Thirty-eight years ago, Harrison published “Seabirds: An Identification Guide,” and has since authored a dozen other books and received multiple honors for his conservation work.

But he considers this “New Identification Guide” to be his ultimate work.

“This book would not have been finished were it not for COVID,” Harrison said.

“I look at COVID in a different way,” as a remover of obstacles to publishing “A New Identification Guide.” The book holds illustrations of some 435 species of seabirds — some of which Harrison has admired this summer off the shores of Sekiu and La Push.

Among them are the brown pelicans, known for their spectacular plunge dives. The brown and Peruvian pelicans execute those, he said, thanks to their powerful vision and the air sacs under their skin, which inflate, giving the bird extra buoyancy, just before it hits the water surface.

On his website, peterharrisonseabirds.com, Harrison provides links to photos and other artwork, information about Apex Expeditions trips scheduled later this year and, of course, the online store where his books are available.

In his living room, holding a copy of “The New Identification Guide,” the author paused.

This is his life’s work, a heavy book in his hands.

Then Harrison looks up.

“The thing that turns me on is how seabirds adapt,” to conditions around the globe, he said.

He added that seabirds are the most threatened bird group in the world. Like humans, their survival depends on the health of the oceans.

“We’ve lost three species since we started this book 15 years ago,” the author said.

“Extinction is forever; it’s the black abyss.”

As Harrison has traveled, he’s partaken in conservation work across the globe. He was invited to Buckingham Palace to receive an MBE, a member of the Order of the British Empire, from Queen Elizabeth II, and received the Royal Society’s Conservation Gold Medal and the New York Linnaean Society’s Eisenmann Gold Medal Award for Excellence in Ornithology.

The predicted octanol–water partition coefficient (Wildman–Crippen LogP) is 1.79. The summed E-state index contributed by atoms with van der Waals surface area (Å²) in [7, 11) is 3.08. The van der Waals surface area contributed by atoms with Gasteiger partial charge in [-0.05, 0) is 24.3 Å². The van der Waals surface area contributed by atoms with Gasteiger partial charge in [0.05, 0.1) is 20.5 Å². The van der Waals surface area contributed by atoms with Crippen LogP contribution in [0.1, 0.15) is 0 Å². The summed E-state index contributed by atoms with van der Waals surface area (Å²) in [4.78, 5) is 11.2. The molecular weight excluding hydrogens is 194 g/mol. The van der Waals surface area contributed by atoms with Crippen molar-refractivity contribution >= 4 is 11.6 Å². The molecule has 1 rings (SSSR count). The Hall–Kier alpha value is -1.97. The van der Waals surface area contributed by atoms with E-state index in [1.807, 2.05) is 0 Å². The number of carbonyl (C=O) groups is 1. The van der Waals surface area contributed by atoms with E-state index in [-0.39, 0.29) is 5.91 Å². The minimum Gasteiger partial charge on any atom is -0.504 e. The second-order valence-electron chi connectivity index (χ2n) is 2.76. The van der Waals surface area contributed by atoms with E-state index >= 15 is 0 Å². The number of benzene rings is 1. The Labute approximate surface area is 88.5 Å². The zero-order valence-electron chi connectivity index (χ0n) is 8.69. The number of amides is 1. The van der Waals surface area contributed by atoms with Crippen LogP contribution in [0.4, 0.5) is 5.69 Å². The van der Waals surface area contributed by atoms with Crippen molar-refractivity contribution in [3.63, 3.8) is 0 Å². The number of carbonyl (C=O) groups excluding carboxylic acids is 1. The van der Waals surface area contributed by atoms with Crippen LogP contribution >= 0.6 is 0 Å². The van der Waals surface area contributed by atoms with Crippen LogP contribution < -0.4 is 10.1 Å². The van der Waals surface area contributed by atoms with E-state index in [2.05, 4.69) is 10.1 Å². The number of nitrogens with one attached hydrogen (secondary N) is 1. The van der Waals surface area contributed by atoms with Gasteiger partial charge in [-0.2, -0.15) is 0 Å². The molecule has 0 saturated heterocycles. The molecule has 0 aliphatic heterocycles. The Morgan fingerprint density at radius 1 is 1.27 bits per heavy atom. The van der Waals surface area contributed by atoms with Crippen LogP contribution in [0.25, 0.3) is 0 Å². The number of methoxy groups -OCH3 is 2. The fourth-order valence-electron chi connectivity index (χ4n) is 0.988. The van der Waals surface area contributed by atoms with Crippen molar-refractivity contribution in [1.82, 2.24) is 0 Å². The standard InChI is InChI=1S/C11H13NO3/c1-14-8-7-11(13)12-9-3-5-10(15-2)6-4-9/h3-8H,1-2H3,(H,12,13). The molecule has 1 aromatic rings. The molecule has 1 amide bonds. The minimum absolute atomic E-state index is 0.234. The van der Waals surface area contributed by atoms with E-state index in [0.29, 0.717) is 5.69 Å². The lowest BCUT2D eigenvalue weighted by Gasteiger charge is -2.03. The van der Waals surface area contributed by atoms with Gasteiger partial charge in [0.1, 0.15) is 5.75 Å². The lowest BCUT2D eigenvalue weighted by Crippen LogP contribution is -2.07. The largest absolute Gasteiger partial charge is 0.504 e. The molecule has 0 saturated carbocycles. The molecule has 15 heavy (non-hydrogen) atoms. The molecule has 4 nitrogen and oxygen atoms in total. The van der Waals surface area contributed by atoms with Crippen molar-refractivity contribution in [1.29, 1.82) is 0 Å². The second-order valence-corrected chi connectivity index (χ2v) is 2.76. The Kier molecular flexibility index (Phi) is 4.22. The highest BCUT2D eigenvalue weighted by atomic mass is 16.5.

He hopes people will read books such as “The New Identification Guide” and see the need to actively care for the planet’s resources.

Seabirds, to Harrison, are a magnificent signifier of earth’s condition.

“We will only have seabirds,” he said, “if we keep the ocean pristine.”

________

Jefferson County senior reporter Diane Urbani de la Paz can be reached at 360-417-3509 or [email protected]

In his home studio in Port Hadlock, seabirder Peter Harrison has painted hundreds of plates for his new book, “Seabirds: The New Identification Guide.” (Diane Urbani de la Paz/Peninsula Daily News)

In his home studio in Port Hadlock, seabirder Peter Harrison has painted hundreds of plates for his new book, “Seabirds: The New Identification Guide.” (Diane Urbani de la Paz/Peninsula Daily News)

At left, Peter Harrison was among the children who grew up during the 1950s at the British Seaman’s Orphan Boys Home in Brixham, England.

At left, Peter Harrison was among the children who grew up during the 1950s at the British Seaman’s Orphan Boys Home in Brixham, England.